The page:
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Can endurance athletes perform under beta-oxidation and krebs cycle only without glycolysis? Reaction rates of beta-oxidation and krebs cycle are sufficient for demands from marathon/triathlon?

Answered on August 19, 2014
Created June 02, 2011 at 6:19 AM

Two possible factors for harmful effects of endurance sports are: 1. carbo loading for glycolysis 2. repetitive stress(chronic).

If we isolate these two factors and if we ask whether athletes in marathon/triathlon can perform just with krebs cycle(body fat is sufficient for ironman calorie expenditure:8000 - 10000 calories ). For simplicity of argument, let us worry factor 2 separately. Then problem is reaction rate for krebs cycle is FAST enough to provide required energy expenditure during ironman triathlon? If sufficient, then we can worry factor two. If insufficient, then athletes may experience a number of debilitating difficulties with DNF(do not finish) result. Among nine reaction paths in citric acid cycle, which one is slowest? Or Acetyl-CoA from beta oxidation requires NAD+ in isocitrate , a-ketoglutarate ,and malate dehydrogenase steps of krebs cycle. And can NAD+ be SCARCE to slow down reaction rates?

If we understand principal factors for reaction rates during endurance, what are possible corrections can we make to resolve this problem? Personally I am a paleo practioner and do not found any problem in krebs cycle reaction rates during sprint and other performance(gym rings). But before I experiment my body for continuous endurance requirements, I would like to have theoretical understanding of risks involved.

This is triggered by interesting question by dexter "... endurance athletic competition -- like marathons and triathlons are ok? ...".

510bdda8988ed0d4b0ec0b738b4edb73

(20898)

on June 02, 2011
at 10:17 PM

Oh, I've had good running days (back in high school) where I gorged on pizza. I can understand that. I've just never done anything endurance oriented while keto, and thought it was interesting. I've done 2 day business trips fasted because I didn't want to worry about food, but I've never done anything considered exercise before like that.

4e813fcf7266312684862b945c1c3281

(462)

on June 02, 2011
at 05:33 PM

I dont' think I would base anything on one run. I had my best run the day after breaking Paleo and having pizza and a bottle of wine and waking up hung over as hell. I certainly am not going to use that experience as an indicator that is smart, anymore than not training sports specific for a race doesn't make sense.

Ed71ab1c75c6a9bd217a599db0a3e117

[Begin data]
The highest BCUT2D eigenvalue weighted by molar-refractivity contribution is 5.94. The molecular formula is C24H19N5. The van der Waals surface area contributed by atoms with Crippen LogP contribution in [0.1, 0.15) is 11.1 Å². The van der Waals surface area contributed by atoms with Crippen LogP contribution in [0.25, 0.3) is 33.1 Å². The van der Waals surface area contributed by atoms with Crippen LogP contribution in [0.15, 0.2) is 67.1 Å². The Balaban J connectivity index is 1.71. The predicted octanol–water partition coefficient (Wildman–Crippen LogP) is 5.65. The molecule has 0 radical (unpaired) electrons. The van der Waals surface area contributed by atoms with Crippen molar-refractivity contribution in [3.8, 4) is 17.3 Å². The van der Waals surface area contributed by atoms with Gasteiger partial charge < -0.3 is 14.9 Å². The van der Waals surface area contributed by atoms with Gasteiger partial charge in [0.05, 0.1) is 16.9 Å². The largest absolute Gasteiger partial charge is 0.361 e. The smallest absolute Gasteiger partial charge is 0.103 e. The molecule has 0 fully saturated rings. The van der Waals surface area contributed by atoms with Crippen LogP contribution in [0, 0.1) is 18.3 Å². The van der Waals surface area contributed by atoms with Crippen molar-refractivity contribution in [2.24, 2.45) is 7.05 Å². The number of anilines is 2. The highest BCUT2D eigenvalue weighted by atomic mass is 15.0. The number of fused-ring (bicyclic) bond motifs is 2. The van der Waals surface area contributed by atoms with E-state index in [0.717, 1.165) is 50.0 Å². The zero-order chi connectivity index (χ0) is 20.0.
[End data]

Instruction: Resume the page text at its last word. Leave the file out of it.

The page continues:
(25477)

on June 02, 2011
at 01:03 PM

Not to mention the nutrient depletion that occurs simultaneously. After marathons runners are often completely depleted of co enzyme q 10 b6 and magnesium on labs. Hence why they need lots of time to recover

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510bdda8988ed0d4b0ec0b738b4edb73

(20898)

on June 02, 2011
at 03:16 PM

Well, this may not answer your question directly, but it gives you one more data point. Before I started doing Crossfit 100% 3 years ago, I used to run relationally. Now I do no training thats longer than 20 minutes and it's all high intensity stuff. But once a year, my city has a big 10K, so I do that just for fun - no training, no warm-up, just wake up and go to the start line. This year I decided to do it fasted and keto. Usually I do it with some extra (paleo) carbs. I did the 10K in 50 minutes, which is my usual post-Crossfit time (I used to be a 55 minute runner when I actually trained for it), but it was a weird feeling in keto. I felt like I could have gone all day at that pace. I wasn't tired at all at the end, just felt great. But, I couldn't have gone any faster. I tried a few places just to pick up the pace and I just couldn't. It was like I had this endless supply of energy, but the power was locked and I couldn't get any more.

So to your question: I bet you could to a marathon or triathlon keto and go at a good pace all day (I swear I could have), but you probably won't have the any bursts of speed available to you (even the last 100M I couldn't pick up the pace).

4e813fcf7266312684862b945c1c3281

(462)

on June 02, 2011
at 05:33 PM

I dont' think I would base anything on one run. I had my best run the day after breaking Paleo and having pizza and a bottle of wine and waking up hung over as hell. I certainly am not going to use that experience as an indicator that is smart, anymore than not training sports specific for a race doesn't make sense.

510bdda8988ed0d4b0ec0b738b4edb73

(20898)

on June 02, 2011
at 10:17 PM

Oh, I've had good running days (back in high school) where I gorged on pizza. I can understand that. I've just never done anything endurance oriented while keto, and thought it was interesting. I've done 2 day business trips fasted because I didn't want to worry about food, but I've never done anything considered exercise before like that.

0
1a98a40ba8ffdc5aa28d1324d01c6c9f

(20378)

on June 02, 2011
at 06:45 AM

Athletes can require 10,000 calories per day. Even intense weekend warriors can need 7000 calories. I have a friend that falls in this category. If you are pushing into your anerobic heart rate you are burning more glucose than fat.

You need to replenish the calories in some way. Most folks I know use carbs of any type. However it would be nice to hear from someone if coconut works for them as well.

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